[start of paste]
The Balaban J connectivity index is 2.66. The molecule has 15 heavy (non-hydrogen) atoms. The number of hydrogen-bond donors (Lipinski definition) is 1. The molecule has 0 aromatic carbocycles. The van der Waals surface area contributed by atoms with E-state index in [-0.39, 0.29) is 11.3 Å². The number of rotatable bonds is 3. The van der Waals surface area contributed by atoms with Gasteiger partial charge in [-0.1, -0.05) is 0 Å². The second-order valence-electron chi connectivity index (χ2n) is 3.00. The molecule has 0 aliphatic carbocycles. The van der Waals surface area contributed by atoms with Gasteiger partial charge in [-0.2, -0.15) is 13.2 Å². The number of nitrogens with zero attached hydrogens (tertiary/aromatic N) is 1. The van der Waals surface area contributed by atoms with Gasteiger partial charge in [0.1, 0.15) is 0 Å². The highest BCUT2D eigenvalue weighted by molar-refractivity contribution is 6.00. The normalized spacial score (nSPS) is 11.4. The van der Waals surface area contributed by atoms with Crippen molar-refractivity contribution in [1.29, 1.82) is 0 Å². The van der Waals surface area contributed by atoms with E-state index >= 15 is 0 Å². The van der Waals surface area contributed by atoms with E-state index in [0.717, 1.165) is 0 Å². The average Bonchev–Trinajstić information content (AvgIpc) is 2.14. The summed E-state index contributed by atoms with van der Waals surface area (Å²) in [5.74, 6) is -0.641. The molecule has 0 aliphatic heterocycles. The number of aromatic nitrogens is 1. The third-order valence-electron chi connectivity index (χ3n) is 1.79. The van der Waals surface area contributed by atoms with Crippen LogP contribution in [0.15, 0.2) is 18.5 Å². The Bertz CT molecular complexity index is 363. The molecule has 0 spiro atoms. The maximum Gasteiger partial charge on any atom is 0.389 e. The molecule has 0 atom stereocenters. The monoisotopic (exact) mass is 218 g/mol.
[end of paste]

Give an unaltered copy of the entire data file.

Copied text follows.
The Balaban J connectivity index is 2.66. The molecule has 15 heavy (non-hydrogen) atoms. The number of hydrogen-bond donors (Lipinski definition) is 1. The molecule has 0 aromatic carbocycles. The van der Waals surface area contributed by atoms with E-state index in [-0.39, 0.29) is 11.3 Å². The number of rotatable bonds is 3. The van der Waals surface area contributed by atoms with Gasteiger partial charge in [-0.1, -0.05) is 0 Å². The second-order valence-electron chi connectivity index (χ2n) is 3.00. The molecule has 0 aliphatic carbocycles. The van der Waals surface area contributed by atoms with Gasteiger partial charge in [-0.2, -0.15) is 13.2 Å². The number of nitrogens with zero attached hydrogens (tertiary/aromatic N) is 1. The van der Waals surface area contributed by atoms with Gasteiger partial charge in [0.1, 0.15) is 0 Å². The highest BCUT2D eigenvalue weighted by molar-refractivity contribution is 6.00. The normalized spacial score (nSPS) is 11.4. The van der Waals surface area contributed by atoms with Crippen molar-refractivity contribution in [1.29, 1.82) is 0 Å². The van der Waals surface area contributed by atoms with E-state index >= 15 is 0 Å². The van der Waals surface area contributed by atoms with E-state index in [0.717, 1.165) is 0 Å². The average Bonchev–Trinajstić information content (AvgIpc) is 2.14. The summed E-state index contributed by atoms with van der Waals surface area (Å²) in [5.74, 6) is -0.641. The molecule has 0 aliphatic heterocycles. The number of aromatic nitrogens is 1. The third-order valence-electron chi connectivity index (χ3n) is 1.79. The van der Waals surface area contributed by atoms with Crippen LogP contribution in [0.15, 0.2) is 18.5 Å². The Bertz CT molecular complexity index is 363. The molecule has 0 spiro atoms. The maximum Gasteiger partial charge on any atom is 0.389 e. The molecule has 0 atom stereocenters. The monoisotopic (exact) mass is 218 g/mol.